If I want to read all integers from standard input to a vector, I can use the handy:

vector<int> v{istream_iterator<int>(cin), istream_iterator()};

But let's assume I only want to read n integers. Is the hand-typed loop everything I got?

vector<int> v(n);
for(vector<int>::size_type i = 0; i < n; i++)
    cin >> v[i];

Or is there any more right-handed way to do this?


As given in comments, copy_n is unsafe for this job, but you can use copy_if with mutable lambda:

#include <iterator>
#include <vector>
#include <iostream>
#include <algorithm>

int main(){
    const int N = 10;
    std::vector<int> v;
    //optionally v.reserve(N);
        [count=N] (int)  mutable {
            return count && count--;

    return 0;

as pointed out in this answer: std::copy n elements or to the end

  • 7
    Wouldn't it cause UB if there is not enough input provided? – paler123 Jan 18 at 12:55
  • 1
    Indeed, this is incorrect. – Lightness Races in Orbit Jan 18 at 13:29
  • 2
    You can't fix it. std::copy_n is not fit for this task. – Lightness Races in Orbit Jan 18 at 13:34
  • 3
    Still no. Dereferencing the std::istream_iterator "end iterator" has UB, not throw semantics. (See my answer) – Lightness Races in Orbit Jan 18 at 13:46
  • 1
    @bartop I suggest removing the copy_n part and just leave As given in comments, copy_n is unsafe, but you can use copy_if with mutable lambda: followed by your nice solution. – Ted Lyngmo Jan 18 at 13:59

You usually shouldn't do this with std::copy_n, which assumes that the provided iterator, when incremented n times, remains valid:

Copies exactly count values from the range beginning at first to the range beginning at result. Formally, for each non-negative integer i < n, performs *(result + i) = *(first + i).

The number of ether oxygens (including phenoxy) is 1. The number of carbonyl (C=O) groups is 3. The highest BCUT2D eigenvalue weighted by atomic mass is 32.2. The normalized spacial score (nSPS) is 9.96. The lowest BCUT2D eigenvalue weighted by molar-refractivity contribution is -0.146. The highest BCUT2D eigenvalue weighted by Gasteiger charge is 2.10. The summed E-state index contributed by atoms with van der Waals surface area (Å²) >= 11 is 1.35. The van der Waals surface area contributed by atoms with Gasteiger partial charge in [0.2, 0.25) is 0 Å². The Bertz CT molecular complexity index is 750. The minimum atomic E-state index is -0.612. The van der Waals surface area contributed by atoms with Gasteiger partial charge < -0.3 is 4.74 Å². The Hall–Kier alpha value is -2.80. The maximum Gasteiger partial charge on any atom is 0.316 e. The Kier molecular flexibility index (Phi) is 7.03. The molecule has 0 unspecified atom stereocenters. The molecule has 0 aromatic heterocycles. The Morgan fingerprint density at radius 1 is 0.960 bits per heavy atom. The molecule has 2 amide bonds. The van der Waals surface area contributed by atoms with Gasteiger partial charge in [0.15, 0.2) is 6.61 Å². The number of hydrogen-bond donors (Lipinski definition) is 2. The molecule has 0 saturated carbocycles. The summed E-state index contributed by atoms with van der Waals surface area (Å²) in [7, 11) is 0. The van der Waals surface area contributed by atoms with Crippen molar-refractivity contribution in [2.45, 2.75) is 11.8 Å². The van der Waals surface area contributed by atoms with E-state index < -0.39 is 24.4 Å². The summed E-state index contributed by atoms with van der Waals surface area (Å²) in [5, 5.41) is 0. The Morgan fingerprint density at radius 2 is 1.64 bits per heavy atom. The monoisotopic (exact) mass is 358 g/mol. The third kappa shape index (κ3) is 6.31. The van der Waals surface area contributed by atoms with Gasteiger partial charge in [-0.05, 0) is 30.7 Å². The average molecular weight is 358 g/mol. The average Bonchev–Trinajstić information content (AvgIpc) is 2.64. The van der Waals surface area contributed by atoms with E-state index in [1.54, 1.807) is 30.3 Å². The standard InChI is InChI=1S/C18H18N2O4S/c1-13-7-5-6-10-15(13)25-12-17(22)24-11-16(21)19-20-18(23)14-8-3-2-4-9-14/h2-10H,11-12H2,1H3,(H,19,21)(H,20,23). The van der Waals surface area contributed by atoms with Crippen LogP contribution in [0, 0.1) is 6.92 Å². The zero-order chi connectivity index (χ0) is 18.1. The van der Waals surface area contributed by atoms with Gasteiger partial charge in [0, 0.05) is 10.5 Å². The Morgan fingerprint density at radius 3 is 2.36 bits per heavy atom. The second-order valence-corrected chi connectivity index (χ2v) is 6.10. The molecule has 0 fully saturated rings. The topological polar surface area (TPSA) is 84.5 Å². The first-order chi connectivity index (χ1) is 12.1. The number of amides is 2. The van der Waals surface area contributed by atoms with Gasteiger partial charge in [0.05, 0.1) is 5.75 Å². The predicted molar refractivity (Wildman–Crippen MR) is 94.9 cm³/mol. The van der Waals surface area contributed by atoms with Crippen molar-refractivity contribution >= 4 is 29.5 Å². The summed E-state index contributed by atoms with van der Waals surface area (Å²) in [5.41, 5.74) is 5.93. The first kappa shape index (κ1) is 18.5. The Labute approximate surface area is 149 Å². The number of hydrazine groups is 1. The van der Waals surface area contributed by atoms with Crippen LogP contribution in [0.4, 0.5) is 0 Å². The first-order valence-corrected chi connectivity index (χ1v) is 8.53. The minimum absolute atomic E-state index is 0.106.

(cppreference.com article on std::copy_n)

If you can guarantee that, then fine, but generally with std::cin that's not possible. You can quite easily have it dereferencing an invalid iterator:

The default-constructed std::istream_iterator is known as the end-of-stream iterator. When a valid std::istream_iterator reaches the end of the underlying stream, it becomes equal to the end-of-stream iterator. Dereferencing or incrementing it further invokes undefined behavior.

(cppreference.com article on std::istream_iterator)

You're pretty much there with your loop, though I'd probably use stronger termination condition to avoid excess reads from a "dead" stream:

vector<int> v(n);
for(vector<int>::size_type i = 0; i < n; i++)
    if (!cin >> v[i])

I'd be tempted actually to wrap this into something that's like std::copy_n, but accepts a full "range" whose bounds may be validated in addition to counting from 0 to N.

An implementation might look like:

template<class InputIt, class Size, class OutputIt>
OutputIt copy_atmost_n(InputIt first, InputIt last, Size count, OutputIt result)
   for (Size i = 0; i < count && first != last; ++i)
      *result++ = *first++;
   return result;

You'd use it like this:


Now you get M elements, where M is either the number of inputs provided or N, whichever is smaller.

(live demo)

  • To confirm I’m interpreting this answer correctly, the issue with copy_n is that if the stream encounters a problem before reading n elements, the behavior is undefined? So basically, “if you trust your data source, go for it, but if you don’t, do not use copy_n?” – templatetypedef Jan 18 at 16:37
  • @templatetypedef Pretty much - and if you "go for it" you save an iterator comparison on each step I suppose. But for general usage I'm going to use copy_atmost_n from hereon tbh – Lightness Races in Orbit Jan 18 at 16:54
  • @templatetypedef Note that I'm thinking of EOF specifically - tbh I'm not sure what happens if there's data but read/parse fails – Lightness Races in Orbit Jan 18 at 16:55

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